Zinara board chairperson George Manyaya responded to Dube’s question, saying: “I can confirm that the board had a meeting on the 25th of February and we passed a resolution to terminate Golden Roads’ contract and ever since this management has come, we have not been paying them. So, what we have then done in terms of the law, because we then realised that there was a contract signed by the former CEO Chitukutuku, is we wrote to the Minister so that he can write to the Auditor-General”.
Dube immediately voiced concern over the non-recovery of the money, saying: “And after terminating . . .? We are worried about the US$70 million. Are you saying that we are not going to get that money back? It’s unjustified enrichment, paying a crook for doing nothing and it’s a lot of money”.
Mliswa defended the Zinara delegation, noting that it was difficult for them to be answerable for the US$70 million issue. He proposed that the Public Accounts Committee go after the signatories, members of the Zinara board as well as the minister who approved that the US$70 million be paid to Golden Roads instead.
Regarding the contractors who failed to complete the special projects they were working on after having received full payments for the work, as well as former Zinara workers who systematically creamed off the road fund through allocating themselves huge, unapproved allowances and bonuses, CEO Ncube said: “What we have and we are going to share with you is the list of cases which also is attached to all those you raised. There is a case number that the Zimbabwe Anti-Corruption Commission (Zacc) is currently looking at.”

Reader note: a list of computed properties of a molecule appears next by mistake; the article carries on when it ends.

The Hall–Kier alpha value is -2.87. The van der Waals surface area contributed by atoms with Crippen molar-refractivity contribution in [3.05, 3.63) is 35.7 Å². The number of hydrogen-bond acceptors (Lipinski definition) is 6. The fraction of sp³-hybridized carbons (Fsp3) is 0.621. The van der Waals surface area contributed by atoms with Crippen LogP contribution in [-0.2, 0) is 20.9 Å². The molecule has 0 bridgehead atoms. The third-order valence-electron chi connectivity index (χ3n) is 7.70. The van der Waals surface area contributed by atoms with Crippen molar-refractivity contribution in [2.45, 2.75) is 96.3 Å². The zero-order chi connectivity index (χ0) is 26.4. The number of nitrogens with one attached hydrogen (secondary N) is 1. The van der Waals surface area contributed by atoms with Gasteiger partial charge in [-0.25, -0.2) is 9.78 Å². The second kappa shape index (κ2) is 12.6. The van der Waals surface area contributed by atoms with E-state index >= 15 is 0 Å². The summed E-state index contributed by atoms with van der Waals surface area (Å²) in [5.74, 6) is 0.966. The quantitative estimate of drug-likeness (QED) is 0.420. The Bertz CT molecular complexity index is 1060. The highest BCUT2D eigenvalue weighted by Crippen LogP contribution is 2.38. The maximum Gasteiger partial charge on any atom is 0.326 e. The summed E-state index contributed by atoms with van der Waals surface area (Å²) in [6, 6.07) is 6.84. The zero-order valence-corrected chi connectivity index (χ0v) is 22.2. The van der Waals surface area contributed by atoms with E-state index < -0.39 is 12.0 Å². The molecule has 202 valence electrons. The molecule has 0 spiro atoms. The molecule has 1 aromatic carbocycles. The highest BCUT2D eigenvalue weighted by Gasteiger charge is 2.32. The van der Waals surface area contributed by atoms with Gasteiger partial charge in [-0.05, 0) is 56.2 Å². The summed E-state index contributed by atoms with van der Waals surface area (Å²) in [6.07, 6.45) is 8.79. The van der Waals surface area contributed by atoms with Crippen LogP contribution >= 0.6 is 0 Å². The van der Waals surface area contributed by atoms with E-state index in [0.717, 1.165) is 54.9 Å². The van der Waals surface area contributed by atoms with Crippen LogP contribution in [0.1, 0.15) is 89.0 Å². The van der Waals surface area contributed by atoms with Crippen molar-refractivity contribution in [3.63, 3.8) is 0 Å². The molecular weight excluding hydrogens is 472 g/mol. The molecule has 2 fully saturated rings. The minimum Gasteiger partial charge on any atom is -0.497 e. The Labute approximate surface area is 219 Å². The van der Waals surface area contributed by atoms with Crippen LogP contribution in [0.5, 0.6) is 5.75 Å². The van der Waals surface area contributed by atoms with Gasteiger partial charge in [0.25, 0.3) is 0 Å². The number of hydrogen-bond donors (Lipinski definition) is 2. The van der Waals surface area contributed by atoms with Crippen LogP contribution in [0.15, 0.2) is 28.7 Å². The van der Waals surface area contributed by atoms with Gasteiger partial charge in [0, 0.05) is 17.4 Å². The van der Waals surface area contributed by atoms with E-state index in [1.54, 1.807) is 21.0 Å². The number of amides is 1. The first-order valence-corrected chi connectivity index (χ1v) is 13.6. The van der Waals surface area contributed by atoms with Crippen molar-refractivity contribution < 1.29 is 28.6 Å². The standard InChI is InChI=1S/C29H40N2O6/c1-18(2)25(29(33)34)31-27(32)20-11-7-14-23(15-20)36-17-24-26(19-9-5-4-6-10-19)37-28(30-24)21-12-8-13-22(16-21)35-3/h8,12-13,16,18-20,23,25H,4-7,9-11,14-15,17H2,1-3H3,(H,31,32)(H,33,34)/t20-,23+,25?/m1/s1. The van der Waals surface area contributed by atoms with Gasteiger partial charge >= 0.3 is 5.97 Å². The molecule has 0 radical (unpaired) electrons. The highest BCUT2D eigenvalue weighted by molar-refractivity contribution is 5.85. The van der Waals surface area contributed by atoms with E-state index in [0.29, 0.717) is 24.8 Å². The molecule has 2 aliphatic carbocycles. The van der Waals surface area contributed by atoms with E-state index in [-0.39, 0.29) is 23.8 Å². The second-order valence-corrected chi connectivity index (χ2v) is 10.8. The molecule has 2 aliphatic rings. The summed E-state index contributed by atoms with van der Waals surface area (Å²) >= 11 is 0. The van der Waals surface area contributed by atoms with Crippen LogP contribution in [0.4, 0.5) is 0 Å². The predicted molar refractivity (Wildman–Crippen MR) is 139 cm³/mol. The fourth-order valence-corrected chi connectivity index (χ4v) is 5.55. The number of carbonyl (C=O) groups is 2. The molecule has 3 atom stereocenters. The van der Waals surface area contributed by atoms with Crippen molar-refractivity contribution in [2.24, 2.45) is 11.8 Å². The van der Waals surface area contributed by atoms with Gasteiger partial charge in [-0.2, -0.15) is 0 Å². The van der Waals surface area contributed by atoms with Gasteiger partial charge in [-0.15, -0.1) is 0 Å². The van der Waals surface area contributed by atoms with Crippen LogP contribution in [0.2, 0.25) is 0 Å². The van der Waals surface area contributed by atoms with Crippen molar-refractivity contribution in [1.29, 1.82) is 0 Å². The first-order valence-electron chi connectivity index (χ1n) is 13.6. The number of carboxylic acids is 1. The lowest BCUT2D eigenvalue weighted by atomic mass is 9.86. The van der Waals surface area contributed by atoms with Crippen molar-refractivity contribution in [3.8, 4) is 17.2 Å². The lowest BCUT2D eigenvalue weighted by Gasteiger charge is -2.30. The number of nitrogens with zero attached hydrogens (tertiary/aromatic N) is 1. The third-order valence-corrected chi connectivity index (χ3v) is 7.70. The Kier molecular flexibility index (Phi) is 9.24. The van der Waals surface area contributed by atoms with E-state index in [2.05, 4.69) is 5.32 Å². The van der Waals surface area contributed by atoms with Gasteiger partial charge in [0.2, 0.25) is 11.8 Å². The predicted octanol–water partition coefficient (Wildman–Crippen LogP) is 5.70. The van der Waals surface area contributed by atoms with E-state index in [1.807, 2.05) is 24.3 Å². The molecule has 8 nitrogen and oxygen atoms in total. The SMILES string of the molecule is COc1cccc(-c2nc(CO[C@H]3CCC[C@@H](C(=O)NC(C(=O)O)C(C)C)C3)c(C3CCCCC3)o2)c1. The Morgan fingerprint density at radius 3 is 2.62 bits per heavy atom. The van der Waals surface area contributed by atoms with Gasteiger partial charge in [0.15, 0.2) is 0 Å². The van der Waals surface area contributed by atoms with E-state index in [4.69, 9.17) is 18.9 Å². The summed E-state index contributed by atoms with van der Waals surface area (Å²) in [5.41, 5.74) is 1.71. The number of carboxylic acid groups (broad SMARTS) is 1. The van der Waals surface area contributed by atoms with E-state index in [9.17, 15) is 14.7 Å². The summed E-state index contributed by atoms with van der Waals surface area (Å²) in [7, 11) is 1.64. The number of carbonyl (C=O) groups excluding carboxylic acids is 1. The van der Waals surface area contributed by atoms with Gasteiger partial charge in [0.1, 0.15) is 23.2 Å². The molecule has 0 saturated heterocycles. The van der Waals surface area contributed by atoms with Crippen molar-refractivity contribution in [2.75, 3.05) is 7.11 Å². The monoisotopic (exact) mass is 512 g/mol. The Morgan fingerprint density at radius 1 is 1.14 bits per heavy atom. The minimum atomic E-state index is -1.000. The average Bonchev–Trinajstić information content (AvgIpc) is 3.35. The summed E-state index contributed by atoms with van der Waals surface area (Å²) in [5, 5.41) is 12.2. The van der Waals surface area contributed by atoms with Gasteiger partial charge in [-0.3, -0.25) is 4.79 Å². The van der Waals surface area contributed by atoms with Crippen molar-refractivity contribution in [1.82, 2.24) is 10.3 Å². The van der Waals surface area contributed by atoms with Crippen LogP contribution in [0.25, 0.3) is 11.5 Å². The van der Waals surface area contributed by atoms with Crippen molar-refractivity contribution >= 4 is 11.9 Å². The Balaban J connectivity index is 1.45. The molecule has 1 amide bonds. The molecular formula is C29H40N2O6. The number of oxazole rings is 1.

“In terms of recovery, really it’s poor, but in terms of follow-up it is happening and it’s ongoing, but recovery wise there isn’t much we can talk of,” Ncube added.
The recovery of US$1 223 640 that was overpaid when Zinara purchased graders from Univern Enterprises (Private) Limited was not responded to.
It was also noted that Zinara’s average wage expenditure was 11% of total expenditure, being 8.5% over the statutory limit and during the financial year 2013 that seven senior managers received gym equipment worth US$4 000 per person when there was no provision for gym equipment in the contracts of the individuals.
The auditors noted that the concerned employees already had a contractual paid benefit to any gym or sports club of their choice. The gym allowance was not processed through the payroll and the payment voucher was not acquitted.
In addition, for the period 2011 to 2013, a hair allowance was paid for every lady employee for a hairdo at She and He, Red Rose and Ladies Hairdo saloons for a total amount of US$24 500, yet the female employees’ contracts did not provide for this benefit and further, just like the gym allowance, this allowance was not processed through the payroll.
Parliament’s Public Accounts Committee thus recommended that current and former board of directors who were unlawfully paid allowances outside the terms of reference and contracts should be asked to refund what was paid to them within six months of the adoption of the committee’s recommendations, failure of which would result in the institution of legal action.
PAC commended Zinara which has implemented 90% of the committee’s recommendations on the great strides they have taken to fix the corporate governance issues flagged in the Grant Thornton forensic audit, but bemoaned the non-recovery of millions of dollars lost through underhand dealings also in the same report.